The Murder of King Tut is a non-fiction thriller written by James Patterson & Martin Dugard and published by Little, Brown and Company in 2009. It is the story of an extraordinary quest to discover exactly what happened to the boy-king.
This book was written from three different perspectives. Patterson and Dugard performed extensive research combing through tons of evidence and data to link details of the young ruler's life with the hopes of determining whether his death was an accident or something else. Dugard spent many weeks in Egypt, researching first-hand the life and death of Tut in hopes of uncovering information that could be used in determining his actual fate.
They studied the journals of Howard Carter, the Egyptologist who discovered Tut's tomb, and they chronicled the story of the find as Carter perceived it, from the time he was just starting out in his work, until after the tomb of Tut was finally discovered.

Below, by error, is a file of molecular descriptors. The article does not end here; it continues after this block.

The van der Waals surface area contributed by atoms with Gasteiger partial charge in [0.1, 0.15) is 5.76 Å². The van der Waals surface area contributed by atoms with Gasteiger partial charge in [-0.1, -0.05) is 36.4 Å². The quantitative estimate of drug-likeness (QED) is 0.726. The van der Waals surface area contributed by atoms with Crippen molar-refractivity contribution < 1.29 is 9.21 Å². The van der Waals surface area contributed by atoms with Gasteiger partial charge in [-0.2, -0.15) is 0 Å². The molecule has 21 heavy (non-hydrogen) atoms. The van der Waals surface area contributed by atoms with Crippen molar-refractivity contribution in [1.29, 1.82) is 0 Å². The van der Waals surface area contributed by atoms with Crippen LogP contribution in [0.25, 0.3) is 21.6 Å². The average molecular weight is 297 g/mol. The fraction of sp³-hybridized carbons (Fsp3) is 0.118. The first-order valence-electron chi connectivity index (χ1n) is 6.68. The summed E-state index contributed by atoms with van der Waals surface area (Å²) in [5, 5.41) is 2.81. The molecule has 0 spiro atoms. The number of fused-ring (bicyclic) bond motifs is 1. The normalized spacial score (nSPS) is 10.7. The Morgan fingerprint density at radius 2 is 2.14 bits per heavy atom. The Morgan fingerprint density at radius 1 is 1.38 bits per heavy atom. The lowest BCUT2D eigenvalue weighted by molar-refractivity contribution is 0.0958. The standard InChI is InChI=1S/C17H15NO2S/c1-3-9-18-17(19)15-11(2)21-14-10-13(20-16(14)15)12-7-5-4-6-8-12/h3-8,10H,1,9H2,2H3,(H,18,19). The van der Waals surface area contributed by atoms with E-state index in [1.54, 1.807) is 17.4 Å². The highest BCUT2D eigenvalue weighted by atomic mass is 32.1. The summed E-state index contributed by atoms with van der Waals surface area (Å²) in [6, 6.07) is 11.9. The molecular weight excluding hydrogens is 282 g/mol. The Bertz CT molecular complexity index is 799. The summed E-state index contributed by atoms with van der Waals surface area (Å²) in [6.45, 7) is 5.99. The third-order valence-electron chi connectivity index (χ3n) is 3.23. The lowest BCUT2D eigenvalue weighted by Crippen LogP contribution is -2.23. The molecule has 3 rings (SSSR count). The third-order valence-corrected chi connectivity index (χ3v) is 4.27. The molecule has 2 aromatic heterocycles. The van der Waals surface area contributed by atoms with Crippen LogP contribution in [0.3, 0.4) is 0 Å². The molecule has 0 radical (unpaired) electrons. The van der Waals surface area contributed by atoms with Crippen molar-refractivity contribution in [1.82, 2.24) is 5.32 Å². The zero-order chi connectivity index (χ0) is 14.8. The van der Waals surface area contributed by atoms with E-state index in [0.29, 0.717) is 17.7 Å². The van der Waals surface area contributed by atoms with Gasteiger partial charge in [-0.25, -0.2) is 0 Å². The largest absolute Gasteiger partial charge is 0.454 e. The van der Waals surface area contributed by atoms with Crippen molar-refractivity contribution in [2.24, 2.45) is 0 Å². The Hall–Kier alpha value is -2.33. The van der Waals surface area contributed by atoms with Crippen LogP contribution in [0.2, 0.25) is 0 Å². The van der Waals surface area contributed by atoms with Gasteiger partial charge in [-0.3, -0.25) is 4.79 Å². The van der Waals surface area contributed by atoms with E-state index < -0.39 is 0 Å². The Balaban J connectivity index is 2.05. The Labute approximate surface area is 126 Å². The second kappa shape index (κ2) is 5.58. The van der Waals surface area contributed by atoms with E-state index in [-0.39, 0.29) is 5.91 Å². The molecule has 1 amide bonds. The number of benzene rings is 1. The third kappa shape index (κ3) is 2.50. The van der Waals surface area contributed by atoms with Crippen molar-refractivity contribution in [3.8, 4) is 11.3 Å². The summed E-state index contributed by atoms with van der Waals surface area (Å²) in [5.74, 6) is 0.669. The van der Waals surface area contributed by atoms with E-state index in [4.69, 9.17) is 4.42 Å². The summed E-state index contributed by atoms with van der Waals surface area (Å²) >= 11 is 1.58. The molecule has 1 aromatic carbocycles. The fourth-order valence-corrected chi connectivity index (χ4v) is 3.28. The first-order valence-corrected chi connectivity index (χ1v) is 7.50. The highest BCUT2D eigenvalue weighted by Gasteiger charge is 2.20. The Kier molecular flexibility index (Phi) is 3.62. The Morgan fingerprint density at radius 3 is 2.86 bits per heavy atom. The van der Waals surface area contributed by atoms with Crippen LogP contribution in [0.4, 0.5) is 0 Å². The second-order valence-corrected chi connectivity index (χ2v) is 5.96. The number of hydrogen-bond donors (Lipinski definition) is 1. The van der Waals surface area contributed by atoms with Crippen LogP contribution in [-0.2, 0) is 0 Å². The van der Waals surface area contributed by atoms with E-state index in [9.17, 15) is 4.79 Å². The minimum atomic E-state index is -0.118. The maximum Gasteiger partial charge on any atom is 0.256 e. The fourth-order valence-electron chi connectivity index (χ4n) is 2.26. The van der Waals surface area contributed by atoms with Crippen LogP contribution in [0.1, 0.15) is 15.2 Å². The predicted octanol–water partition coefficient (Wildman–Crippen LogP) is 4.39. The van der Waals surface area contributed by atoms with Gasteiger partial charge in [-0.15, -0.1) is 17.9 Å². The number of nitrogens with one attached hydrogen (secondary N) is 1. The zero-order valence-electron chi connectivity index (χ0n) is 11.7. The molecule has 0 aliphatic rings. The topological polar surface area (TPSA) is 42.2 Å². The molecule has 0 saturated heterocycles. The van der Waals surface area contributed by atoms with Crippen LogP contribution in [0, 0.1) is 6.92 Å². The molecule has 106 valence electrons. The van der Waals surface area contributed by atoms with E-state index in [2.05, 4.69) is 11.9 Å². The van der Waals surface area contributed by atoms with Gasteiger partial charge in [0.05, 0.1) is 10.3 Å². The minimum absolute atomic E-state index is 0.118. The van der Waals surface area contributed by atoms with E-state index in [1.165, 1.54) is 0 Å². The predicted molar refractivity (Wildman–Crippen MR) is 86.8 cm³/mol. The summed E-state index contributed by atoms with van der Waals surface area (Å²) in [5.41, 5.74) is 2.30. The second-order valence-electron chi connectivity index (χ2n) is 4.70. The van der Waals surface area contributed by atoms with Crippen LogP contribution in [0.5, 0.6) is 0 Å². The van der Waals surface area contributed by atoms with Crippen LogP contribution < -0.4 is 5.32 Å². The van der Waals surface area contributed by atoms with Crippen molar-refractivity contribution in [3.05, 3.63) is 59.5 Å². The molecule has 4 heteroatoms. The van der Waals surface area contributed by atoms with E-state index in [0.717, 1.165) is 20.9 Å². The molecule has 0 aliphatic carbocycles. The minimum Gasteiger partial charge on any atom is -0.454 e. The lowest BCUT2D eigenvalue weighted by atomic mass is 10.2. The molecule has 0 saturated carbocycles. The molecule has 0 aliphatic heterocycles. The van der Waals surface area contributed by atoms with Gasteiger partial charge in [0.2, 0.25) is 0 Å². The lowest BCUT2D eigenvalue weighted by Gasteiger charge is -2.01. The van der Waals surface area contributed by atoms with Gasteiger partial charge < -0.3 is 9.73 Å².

Patterson and Dugard also told the historical story of the boy-king from his beginnings as the illegitimate son of Amenhotep the Magnificent, to his life while being raised by Queen Nefertiti after his father's death. Tut and his step-mother ruled Egypt together until Tut took his half-sister, Ankhesenpaaten, as his wife in order to ascend to King.
These three tales are interwoven in a manner that permits the reader to see how life in Tut's time was lived, with all it's royal splendor, along with its mystery, deceit and betrayal. We also learn how and why Howard Carter spent so many years looking for the mysterious tomb of the ancient ruler. We see the evidence that lead many in Carter's time, to believe that Tut died of an infected broken leg. But Patterson and Dugard also show us the newer evidence that has lead many to believe now, that Tut may have fallen at the hands of a murderer who coveted his power.
The Murder of King Tut is a powerful and interesting read. Patterson took a step in a different direction with this one and the outcome will leave you wondering what fate actually befell the young King Tutankhamen. I would recommend this book to anyone who is seeking knowledge of ancient Egypt, or to anyone who just likes a excellent, fast-paced mystery. I am giving The Murder of King Tut a 4-spider rating and I hope you will pick it up and enter the mysterious and unknown world of the Valley of the Kings.